And people say TV will rot your brain: Yesterday, CBS’ The Big Bang Theory made waves—and history—when showrunner Chuck Lorre (Mom, Two and a Half Men, Mike & Molly) revealed that he plans on taking the award-winning program’s scientific slant from fiction to reality. Starting this week, Big Bang Theory and The Chuck Lorre Family Foundation have established The Big Bang Theory Scholarship Endowment—valued at $4 million dollars.
The endowment will go directly to 20 low-income students entering the science, technology, engineering, and mathematics (STEM) fields at UCLA this year and then benefit five new students each academic year in perpetuity. The inaugural class will be announced this fall at the show’s set in Burbank, CA with cast and crew in attendance.
“We have all been given a gift with The Big Bang Theory, a show that’s not only based in the scientific community, but also enthusiastically supported by that same community – this is our opportunity to give back,” Lorre said in a statement. “In that spirit, our Big Bang family has made a meaningful contribution, and together, we’ll share in the support of these future scholars, scientists and leaders.”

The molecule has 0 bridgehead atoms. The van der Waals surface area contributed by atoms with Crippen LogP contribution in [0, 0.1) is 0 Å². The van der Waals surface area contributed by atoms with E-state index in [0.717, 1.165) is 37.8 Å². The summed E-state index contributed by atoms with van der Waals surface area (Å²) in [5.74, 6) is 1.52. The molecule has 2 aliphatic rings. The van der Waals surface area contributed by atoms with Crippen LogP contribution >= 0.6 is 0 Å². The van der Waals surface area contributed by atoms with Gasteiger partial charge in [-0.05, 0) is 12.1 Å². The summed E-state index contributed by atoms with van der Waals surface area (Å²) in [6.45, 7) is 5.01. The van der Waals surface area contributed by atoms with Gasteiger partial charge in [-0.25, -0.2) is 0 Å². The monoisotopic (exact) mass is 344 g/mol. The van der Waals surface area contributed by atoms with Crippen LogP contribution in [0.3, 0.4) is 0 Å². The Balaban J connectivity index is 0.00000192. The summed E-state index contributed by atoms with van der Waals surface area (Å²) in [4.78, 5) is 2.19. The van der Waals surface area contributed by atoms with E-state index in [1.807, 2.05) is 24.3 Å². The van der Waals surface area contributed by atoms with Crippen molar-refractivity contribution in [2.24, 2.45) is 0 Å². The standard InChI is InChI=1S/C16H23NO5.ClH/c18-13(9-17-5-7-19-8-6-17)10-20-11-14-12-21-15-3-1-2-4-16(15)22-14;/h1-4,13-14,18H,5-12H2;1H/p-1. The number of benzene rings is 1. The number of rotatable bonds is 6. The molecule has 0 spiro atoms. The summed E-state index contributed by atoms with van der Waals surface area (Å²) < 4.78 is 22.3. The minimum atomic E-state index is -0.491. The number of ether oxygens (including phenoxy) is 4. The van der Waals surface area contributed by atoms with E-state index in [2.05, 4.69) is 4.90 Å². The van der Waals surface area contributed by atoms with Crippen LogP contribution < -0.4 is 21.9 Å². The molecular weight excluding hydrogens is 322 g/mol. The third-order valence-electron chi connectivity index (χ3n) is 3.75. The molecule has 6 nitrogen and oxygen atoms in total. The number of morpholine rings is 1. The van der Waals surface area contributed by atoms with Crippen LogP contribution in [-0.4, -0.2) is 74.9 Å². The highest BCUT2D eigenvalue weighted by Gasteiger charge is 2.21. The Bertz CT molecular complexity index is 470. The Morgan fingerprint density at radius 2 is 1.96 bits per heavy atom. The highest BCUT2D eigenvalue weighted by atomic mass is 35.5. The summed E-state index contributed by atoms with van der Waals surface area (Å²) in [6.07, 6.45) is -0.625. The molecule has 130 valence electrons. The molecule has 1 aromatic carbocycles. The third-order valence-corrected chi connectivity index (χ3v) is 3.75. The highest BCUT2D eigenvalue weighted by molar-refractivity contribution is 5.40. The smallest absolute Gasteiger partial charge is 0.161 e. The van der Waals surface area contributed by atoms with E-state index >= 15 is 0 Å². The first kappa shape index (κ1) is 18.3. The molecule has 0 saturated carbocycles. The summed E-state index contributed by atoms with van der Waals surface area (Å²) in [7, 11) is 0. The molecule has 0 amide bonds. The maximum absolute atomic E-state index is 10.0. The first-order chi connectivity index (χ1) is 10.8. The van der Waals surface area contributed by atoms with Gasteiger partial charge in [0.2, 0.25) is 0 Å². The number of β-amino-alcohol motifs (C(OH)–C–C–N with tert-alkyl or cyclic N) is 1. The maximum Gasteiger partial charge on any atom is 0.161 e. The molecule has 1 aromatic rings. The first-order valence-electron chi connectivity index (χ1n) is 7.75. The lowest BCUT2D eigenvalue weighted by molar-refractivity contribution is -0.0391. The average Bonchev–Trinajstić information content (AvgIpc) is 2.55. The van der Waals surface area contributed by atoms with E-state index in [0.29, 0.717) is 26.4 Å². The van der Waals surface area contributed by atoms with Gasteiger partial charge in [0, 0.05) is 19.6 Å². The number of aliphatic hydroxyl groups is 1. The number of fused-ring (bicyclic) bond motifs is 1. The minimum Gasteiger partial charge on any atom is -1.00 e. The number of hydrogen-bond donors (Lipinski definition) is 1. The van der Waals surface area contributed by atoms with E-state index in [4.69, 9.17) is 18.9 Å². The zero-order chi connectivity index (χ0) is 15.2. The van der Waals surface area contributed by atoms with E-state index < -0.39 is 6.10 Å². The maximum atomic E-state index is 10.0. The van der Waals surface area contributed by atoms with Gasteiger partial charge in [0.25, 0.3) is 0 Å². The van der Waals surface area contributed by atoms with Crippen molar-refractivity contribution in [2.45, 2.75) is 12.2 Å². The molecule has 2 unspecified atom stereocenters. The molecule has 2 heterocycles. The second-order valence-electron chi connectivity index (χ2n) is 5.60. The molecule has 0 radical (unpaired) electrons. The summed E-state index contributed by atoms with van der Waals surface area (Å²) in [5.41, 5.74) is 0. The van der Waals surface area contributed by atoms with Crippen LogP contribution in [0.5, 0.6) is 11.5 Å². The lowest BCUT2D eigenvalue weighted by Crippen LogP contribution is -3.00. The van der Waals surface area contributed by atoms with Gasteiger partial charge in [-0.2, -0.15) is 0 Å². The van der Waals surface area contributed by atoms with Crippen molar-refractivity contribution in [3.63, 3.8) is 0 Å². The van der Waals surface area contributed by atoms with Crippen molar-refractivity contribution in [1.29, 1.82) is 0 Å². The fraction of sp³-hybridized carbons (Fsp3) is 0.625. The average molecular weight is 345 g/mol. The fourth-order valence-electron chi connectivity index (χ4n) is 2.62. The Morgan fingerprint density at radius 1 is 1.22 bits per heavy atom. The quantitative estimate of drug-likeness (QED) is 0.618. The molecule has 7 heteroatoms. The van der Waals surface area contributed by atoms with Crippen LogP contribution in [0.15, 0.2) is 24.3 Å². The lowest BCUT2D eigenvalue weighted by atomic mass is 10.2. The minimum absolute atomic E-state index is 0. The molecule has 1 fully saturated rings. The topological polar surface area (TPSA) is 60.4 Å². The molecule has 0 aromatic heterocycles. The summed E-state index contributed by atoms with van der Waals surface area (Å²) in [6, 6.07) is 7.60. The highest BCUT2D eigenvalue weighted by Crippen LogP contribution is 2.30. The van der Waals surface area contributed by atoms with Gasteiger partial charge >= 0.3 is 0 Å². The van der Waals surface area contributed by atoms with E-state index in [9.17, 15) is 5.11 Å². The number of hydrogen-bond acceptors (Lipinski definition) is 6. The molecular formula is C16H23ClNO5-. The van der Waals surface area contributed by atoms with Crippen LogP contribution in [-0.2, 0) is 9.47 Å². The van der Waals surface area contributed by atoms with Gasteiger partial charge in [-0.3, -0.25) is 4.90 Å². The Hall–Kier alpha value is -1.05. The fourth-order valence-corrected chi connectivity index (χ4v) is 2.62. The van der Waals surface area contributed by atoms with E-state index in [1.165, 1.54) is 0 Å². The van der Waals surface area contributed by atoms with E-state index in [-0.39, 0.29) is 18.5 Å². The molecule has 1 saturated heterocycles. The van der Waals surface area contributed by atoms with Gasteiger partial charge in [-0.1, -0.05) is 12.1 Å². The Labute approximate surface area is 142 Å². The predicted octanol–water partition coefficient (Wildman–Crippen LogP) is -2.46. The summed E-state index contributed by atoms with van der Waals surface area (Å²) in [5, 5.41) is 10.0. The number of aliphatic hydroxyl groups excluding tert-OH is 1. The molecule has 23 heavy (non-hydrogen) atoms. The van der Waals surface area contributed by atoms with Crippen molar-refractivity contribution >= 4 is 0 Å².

Contributors to the scholarship include stars Jim Parsons (Sheldon), Johnny Galecki (Leonard), Kaley Cuoco-Sweeting (Penny), Simon Helberg (Howard), Kunal Nayyar (Raj), Mayim Bialik (Amy), and Melissa Rauch (Bernadette). They’re joined by executive producers Chuck Lorre, Bill Prady, and Steven Molaro as well as crew members and other generous folks in the entertainment industry.
The icing on the cake? For actress Mayim Bialik and David Saltzberg, the show’s science consultant, this donation hits home. Bialik received a very real Ph.D in neuroscience from UCLA and Professor Saltzberg continues to teach astronomy and physics at the L.A.-based university.
And for their part, UCLA is more than happy to bring the world’s first TV show-based scholarship fund to the school with Chancellor Gene Block saying in a statement, “We are grateful for The Big Bang Theory Scholarship Endowment, whose contributors agree with us that economic standing should not hinder a deserving student’s shot at a degree from a university of UCLA’s caliber.”
(Image via CBS)